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I-205 Toll Project


Project Status

The I-205 Toll Project will use variable-rate tolls on the Abernethy and Tualatin River Bridges to raise revenue to complete the I-205 Improvements Project and manage congestion.

ODOT is moving forward with development of the I-205 Toll Project Environmental Assessment. It will present an analysis of two alternatives: the Build Alternative (tolling) and the No Build Alternative. The Environmental Assessment will be available for public review and comment in summer 2022. Key activities in Fall 2021 include:

  • Working with Metro to amending the 2018 Regional Transportation Plan (RTP) and the 2021-2024 Metropolitan Transportation Improvement Program to add the preliminary engineering phase for the I-205 Toll Project and clarify financial connection of the I-205 Toll Project to the I-205 Improvement Project
  • Gathering feedback from local residents, partner agencies, and businesses affected by tolling and potential rerouting
  • Conducting traffic and other studies to evaluate impacts of tolling 



The I-205 Toll Project would toll I-205 near the Abernethy and Tualatin River Bridges to raise revenue for construction of the planned I-205 Improvements Project and manage congestion between Stafford Road and Oregon Route 213 to give travelers a better and more reliable trip.

The first phase of the I-205 Improvements Project is the construction of the Abernethy Bridge. This will make the Abernethy Bridge the first earthquake-ready highway bridge across the Willamette River. These initial improvements, called Phase 1A and scheduled for construction in late spring/early summer 2022, will use financing tools recently approved by the Oregon Legislature.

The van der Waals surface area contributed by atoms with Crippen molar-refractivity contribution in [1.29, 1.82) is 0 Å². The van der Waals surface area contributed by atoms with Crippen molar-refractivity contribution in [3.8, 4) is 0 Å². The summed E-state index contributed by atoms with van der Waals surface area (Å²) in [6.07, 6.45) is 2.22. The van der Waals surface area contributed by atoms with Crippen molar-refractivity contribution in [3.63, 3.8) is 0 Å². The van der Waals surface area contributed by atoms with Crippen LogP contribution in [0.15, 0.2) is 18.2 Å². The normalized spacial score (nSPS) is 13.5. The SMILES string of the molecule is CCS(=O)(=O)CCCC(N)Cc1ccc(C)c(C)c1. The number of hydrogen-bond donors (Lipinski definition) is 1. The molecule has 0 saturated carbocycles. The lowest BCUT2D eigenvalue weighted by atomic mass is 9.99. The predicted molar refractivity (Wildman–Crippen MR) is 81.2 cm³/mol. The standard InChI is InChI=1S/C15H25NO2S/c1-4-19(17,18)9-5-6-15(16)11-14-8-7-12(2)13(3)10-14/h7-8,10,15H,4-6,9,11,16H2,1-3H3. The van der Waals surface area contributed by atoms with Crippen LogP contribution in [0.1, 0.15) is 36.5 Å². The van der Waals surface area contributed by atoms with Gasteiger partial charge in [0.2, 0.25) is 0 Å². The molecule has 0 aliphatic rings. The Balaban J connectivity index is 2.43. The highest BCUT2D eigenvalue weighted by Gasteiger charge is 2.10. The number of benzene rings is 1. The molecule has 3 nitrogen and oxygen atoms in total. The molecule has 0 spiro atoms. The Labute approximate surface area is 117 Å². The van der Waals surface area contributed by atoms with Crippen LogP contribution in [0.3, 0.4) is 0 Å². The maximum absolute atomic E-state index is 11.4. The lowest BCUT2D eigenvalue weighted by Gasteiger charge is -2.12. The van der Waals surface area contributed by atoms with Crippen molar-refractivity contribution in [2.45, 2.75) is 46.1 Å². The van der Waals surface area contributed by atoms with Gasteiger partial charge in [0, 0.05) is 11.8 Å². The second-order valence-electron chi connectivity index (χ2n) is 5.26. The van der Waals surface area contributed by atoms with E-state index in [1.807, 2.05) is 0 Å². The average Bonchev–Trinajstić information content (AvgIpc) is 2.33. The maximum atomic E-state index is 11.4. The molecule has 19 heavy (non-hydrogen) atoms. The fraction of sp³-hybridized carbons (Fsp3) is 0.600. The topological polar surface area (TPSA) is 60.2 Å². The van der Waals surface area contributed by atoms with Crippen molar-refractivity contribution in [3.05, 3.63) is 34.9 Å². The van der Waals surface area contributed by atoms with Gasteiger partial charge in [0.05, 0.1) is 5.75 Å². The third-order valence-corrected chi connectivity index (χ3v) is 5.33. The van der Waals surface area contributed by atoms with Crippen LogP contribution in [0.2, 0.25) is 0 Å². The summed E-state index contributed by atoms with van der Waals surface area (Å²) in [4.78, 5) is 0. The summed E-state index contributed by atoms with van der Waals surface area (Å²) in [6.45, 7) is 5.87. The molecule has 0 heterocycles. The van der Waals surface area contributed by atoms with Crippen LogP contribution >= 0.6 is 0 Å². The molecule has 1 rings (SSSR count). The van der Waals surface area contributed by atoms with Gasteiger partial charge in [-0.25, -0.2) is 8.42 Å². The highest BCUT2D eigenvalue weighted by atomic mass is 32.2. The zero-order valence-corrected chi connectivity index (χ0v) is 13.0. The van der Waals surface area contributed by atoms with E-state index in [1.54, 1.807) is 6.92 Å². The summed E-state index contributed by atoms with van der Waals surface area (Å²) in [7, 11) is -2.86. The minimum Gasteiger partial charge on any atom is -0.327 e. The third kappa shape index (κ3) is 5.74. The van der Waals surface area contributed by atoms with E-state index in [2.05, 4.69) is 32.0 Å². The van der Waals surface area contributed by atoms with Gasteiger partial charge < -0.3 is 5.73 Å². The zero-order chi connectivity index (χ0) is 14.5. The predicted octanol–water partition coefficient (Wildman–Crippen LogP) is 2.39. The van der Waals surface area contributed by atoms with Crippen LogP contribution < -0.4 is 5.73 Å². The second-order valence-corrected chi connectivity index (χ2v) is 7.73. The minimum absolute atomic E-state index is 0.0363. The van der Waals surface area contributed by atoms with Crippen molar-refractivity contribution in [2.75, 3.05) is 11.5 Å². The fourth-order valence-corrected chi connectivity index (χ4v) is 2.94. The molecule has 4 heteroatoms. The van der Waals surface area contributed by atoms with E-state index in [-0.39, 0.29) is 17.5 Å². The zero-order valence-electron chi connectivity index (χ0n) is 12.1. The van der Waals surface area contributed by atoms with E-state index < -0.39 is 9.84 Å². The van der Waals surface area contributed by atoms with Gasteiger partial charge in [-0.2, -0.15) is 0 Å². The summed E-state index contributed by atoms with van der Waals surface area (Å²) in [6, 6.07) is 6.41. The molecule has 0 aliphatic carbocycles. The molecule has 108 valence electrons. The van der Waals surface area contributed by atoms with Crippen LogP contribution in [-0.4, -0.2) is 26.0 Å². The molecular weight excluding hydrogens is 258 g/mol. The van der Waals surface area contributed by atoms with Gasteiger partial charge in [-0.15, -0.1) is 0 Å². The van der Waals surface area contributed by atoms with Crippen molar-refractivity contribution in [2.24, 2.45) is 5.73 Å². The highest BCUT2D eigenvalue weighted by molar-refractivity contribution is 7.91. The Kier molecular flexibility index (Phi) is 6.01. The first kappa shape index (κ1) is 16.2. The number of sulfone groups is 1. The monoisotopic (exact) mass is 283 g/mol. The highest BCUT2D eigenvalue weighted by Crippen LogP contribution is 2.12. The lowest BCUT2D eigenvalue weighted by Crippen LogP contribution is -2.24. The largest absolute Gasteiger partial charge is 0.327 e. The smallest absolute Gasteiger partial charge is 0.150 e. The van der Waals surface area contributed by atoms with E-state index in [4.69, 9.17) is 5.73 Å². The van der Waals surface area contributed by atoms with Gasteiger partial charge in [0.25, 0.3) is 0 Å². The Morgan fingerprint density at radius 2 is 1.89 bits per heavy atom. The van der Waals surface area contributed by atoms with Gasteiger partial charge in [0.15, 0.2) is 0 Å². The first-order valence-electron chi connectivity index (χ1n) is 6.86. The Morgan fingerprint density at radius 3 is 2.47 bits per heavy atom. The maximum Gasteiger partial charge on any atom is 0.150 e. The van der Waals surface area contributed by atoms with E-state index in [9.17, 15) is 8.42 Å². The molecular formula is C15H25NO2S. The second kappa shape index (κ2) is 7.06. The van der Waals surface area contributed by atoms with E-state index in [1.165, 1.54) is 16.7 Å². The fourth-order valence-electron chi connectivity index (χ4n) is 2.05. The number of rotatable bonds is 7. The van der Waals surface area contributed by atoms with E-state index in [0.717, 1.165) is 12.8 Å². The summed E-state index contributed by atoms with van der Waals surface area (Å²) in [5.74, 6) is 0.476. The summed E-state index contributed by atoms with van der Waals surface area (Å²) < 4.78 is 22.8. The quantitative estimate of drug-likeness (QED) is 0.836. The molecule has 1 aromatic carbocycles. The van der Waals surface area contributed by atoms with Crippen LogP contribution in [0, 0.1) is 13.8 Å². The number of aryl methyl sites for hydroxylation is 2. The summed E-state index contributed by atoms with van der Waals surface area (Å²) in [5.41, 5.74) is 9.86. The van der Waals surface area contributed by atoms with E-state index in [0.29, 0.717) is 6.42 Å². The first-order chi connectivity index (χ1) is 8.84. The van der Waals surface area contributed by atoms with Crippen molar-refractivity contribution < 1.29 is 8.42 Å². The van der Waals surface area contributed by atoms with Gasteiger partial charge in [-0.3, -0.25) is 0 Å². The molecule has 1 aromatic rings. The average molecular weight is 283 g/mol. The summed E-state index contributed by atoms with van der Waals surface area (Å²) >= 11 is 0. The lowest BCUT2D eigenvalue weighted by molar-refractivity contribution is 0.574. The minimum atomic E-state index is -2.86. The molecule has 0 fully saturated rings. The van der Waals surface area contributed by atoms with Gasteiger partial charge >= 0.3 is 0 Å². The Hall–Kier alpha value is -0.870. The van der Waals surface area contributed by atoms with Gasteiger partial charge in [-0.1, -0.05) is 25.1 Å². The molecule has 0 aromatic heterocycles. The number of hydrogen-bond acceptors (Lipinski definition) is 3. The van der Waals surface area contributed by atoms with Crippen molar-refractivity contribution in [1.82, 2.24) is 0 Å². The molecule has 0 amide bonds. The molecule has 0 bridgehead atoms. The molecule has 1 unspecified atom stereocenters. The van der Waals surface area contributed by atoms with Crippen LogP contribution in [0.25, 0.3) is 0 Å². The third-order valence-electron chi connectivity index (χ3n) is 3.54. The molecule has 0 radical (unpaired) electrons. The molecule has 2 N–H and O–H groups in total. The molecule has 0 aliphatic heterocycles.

Toll revenue is needed to complete construction of the remaining phases of the I-205 Improvements Project, which will address the bottleneck caused by the last remaining two-lane section of I-205. Without tolls and future roadway upgrades, the almost seven hours of daily congestion and safety risks will continue to grow as more people use the highway. Diversion to local streets will also increase when the interstate has stop-and-go traffic.

ODOT has worked with the community since 2017 to design the project and received strong support to construct it. ODOT completed the environmental review of the I-205 Improvements Project in 2018. Construction is estimated to cost about $700 million. Over the past three years, ODOT explored state and federal funding sources and determined other funding sources are not available; toll revenue will be critical to completion of the I-205 Improvements Project. 

Learn about I-205 Improvements: Stafford Road to OR 213.​​

​The I-205 Toll Project will use variable-rate tolls on the Abernethy and Tualatin River Bridges to raise revenue to complete the I-205 Improvements Project and manage congestion. Read the Purpose and Need Statement here.

By 2040, Portland area households will spend an average of 69 hours each year stuck in traffic without new transportation investments. Yet Oregon currently faces an annual shortfall of $510 million in its ability to adequately maintain bridges and pavement. 

Tolling is needed to fix our transportation system. 

Congestion pricing, a type of tolling, will bring more reliable trips and address congestion in the Portland metropolitan region, which will help reduce greenhouse gas emissions. The revenue from tolling will fund seismic, safety and bottleneck-relief projects, further contributing to regional congestion relief.